Historic plutonium sample traced to Seaborg, Manhattan Project

A tiny speck of plutonium on the UC Berkeley campus is making news for its connection to a momentous point in history.

Side view of a speck of plutonium created by the Manhattan Project. Created by a team led by Nobel-winning chemist Glenn Seaborg, it was the first sample big enough to be measured and weighed. (Photo courtesy of Eric Norman)

Side view of a speck of plutonium created by the Manhattan Project. Created by a team led by Nobel-winning chemist Glenn Seaborg, it was the first sample big enough to be measured and weighed. (Photo courtesy of Eric Norman)

The plutonium, safely secured in the campus Hazardous Material Facility, has been identified with near certainty by nuclear scientists as a sample created through the Manhattan Project, led by the late Berkeley physics professor J. Robert Oppenheimer.

The plutonium sample was created by a team of scientists led by the late Berkeley chemist Glenn Seaborg. The synthesis of plutonium helped Seaborg earn a Nobel Prize in Chemistry in 1951. As part of the Manhattan Project, it was also an achievement that helped give birth to the atomic bomb used in World War II.

“This is the first sample of plutonium that was large enough to be weighed and its mass determined,” said Eric Norman, the Berkeley professor of nuclear engineering who led the analysis verifying that the plutonium was the sample synthesized by Seaborg.

Norman and his colleagues published the analysis on arXiv, an online repository of scientific papers.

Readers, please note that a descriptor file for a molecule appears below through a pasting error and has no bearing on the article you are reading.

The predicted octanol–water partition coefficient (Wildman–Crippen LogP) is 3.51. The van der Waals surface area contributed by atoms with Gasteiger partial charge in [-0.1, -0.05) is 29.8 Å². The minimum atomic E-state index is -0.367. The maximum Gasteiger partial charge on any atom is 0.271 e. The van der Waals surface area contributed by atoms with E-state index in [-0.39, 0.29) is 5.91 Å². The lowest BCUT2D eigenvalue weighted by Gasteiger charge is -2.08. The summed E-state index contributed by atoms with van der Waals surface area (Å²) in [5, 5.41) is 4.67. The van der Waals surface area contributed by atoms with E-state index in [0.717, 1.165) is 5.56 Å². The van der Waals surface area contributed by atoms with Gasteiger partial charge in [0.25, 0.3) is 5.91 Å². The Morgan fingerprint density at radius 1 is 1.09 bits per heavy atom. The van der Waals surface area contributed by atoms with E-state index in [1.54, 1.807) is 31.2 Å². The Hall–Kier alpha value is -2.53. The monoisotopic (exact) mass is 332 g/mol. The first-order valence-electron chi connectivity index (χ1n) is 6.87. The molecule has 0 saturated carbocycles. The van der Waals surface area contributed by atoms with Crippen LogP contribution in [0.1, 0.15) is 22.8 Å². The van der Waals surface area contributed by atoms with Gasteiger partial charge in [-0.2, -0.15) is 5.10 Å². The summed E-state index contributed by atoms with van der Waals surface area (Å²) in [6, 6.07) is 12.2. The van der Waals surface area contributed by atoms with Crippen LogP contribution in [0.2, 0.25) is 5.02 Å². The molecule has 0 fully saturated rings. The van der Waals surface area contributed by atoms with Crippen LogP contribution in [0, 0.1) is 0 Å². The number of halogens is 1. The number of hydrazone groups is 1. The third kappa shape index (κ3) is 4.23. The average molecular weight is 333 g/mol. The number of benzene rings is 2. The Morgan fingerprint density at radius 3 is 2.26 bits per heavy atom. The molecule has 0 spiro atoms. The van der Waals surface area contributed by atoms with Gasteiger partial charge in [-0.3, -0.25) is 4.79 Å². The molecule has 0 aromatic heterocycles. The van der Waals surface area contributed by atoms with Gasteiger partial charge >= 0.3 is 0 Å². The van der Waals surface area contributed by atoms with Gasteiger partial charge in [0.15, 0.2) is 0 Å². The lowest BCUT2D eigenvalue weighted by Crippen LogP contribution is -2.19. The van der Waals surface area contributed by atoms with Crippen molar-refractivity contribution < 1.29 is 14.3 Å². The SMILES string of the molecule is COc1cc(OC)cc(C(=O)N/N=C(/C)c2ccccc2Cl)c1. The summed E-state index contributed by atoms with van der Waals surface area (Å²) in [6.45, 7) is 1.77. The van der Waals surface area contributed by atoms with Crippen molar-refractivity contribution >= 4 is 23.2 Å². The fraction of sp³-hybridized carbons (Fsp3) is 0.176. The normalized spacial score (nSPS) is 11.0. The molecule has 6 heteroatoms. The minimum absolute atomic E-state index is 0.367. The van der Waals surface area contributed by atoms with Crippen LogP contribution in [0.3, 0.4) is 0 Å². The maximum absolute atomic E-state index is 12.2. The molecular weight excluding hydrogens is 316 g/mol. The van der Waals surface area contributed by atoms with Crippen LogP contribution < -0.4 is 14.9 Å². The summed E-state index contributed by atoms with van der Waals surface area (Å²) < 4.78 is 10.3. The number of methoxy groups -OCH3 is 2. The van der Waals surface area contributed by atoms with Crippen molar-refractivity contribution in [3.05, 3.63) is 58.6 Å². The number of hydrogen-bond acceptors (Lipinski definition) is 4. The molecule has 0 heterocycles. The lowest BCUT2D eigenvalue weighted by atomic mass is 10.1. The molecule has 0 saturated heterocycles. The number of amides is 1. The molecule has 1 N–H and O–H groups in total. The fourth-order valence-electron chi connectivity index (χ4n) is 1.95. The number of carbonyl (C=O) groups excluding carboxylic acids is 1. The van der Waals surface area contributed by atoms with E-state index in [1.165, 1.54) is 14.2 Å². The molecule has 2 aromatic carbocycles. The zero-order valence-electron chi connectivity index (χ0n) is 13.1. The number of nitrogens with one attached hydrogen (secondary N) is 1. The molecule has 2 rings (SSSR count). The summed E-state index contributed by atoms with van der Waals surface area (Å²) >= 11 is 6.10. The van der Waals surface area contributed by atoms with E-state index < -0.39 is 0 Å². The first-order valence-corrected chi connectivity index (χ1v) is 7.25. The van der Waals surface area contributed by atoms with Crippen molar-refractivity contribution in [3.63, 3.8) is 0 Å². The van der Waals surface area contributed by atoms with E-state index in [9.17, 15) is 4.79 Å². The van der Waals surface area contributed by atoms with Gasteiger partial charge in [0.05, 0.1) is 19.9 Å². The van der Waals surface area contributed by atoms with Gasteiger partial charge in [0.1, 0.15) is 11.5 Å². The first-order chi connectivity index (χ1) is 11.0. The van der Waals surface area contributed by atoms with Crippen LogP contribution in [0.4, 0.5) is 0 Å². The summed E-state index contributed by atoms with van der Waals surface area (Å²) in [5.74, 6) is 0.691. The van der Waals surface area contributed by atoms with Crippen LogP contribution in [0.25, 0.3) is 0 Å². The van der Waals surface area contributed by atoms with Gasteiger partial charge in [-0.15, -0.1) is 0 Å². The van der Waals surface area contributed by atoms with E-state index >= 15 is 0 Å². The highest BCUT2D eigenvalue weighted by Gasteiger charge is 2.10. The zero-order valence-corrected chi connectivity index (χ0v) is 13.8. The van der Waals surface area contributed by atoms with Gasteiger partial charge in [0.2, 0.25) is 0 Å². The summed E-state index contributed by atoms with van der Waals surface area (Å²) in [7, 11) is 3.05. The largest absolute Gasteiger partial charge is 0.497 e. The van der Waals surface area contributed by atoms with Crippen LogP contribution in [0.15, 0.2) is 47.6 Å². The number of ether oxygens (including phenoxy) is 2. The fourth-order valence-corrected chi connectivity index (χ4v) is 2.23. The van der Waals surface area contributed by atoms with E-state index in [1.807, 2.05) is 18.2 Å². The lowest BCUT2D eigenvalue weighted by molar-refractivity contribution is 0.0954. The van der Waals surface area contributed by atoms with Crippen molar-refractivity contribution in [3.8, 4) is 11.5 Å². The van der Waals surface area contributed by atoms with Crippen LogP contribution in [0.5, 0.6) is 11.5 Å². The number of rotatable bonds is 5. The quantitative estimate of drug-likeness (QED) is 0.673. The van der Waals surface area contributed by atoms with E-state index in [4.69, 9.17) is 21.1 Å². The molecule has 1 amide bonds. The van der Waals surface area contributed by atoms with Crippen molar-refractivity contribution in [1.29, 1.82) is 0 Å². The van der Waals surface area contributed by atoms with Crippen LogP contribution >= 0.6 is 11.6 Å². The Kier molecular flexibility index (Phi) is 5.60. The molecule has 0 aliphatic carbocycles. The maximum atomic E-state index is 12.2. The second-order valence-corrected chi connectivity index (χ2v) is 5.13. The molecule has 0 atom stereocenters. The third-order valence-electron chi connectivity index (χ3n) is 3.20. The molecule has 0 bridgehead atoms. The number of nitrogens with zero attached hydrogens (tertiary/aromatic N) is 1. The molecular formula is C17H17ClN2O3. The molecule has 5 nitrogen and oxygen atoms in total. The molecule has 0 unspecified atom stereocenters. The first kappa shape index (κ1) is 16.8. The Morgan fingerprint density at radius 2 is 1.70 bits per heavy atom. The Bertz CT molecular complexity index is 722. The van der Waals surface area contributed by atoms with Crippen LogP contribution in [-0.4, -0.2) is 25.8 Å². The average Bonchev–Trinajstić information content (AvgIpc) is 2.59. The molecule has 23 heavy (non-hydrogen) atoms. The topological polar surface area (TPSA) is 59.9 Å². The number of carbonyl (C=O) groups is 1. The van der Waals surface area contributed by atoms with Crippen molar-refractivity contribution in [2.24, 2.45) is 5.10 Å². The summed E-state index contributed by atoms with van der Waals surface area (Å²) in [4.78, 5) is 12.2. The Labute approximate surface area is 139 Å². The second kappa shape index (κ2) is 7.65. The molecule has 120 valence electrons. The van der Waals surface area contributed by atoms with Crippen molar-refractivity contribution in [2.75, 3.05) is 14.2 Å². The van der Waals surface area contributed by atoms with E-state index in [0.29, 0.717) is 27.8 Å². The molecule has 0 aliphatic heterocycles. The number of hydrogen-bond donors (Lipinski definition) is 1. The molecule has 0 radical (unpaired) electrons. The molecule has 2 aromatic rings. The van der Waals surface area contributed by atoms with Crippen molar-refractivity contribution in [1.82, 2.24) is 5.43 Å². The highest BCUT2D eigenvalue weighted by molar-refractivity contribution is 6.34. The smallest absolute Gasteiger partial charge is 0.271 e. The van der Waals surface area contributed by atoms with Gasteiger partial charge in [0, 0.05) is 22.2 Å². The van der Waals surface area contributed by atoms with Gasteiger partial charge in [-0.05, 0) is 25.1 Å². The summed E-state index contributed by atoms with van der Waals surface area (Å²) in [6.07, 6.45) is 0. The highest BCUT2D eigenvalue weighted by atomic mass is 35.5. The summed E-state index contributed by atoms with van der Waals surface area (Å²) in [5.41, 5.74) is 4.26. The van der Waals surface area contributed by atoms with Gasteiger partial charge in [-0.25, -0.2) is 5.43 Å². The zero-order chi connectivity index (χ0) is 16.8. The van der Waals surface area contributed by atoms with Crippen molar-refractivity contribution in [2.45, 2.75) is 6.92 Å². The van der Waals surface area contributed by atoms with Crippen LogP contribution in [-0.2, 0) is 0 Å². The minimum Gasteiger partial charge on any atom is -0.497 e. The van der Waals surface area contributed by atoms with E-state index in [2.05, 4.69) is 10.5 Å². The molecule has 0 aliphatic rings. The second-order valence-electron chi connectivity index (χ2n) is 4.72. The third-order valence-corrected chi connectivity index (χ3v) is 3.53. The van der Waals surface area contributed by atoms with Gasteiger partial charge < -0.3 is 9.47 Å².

The first sample of plutonium that Seaborg and colleagues synthesized — currently at the Smithsonian’s National Museum of American History — was actually too small to be weighed. The sample at Berkeley has a mass of only 2.7 micrograms. By comparison, a 4.5-inch strand of human hair weighs about 620 micrograms, and a dime weighs about 2.2 million micrograms.

Seaborg’s plutonium was on display at the Lawrence Hall of Science starting from 1979. It remained there until 2007, when it was removed and put into storage to make room for more interactive exhibits.

Sparked by the arXiv publication, a story today (Thursday, Jan. 15) in Scientific American details the history of the plutonium sample and how it recently re-emerged from storage thanks to the work of health physicist Phil Broughton at the Office of Environment, Health and Safety, and scientists from the Department of Nuclear Engineering.

“This is part of the heritage of our campus, and it is an important piece of our country’s nuclear history,” said Broughton. “When I saw the plutonium, I felt like I was looking at the original moon rock.”

The campus is currently considering options for what to do with this piece of history. Until then, it remains safely secured in the Hazardous Materials Facility.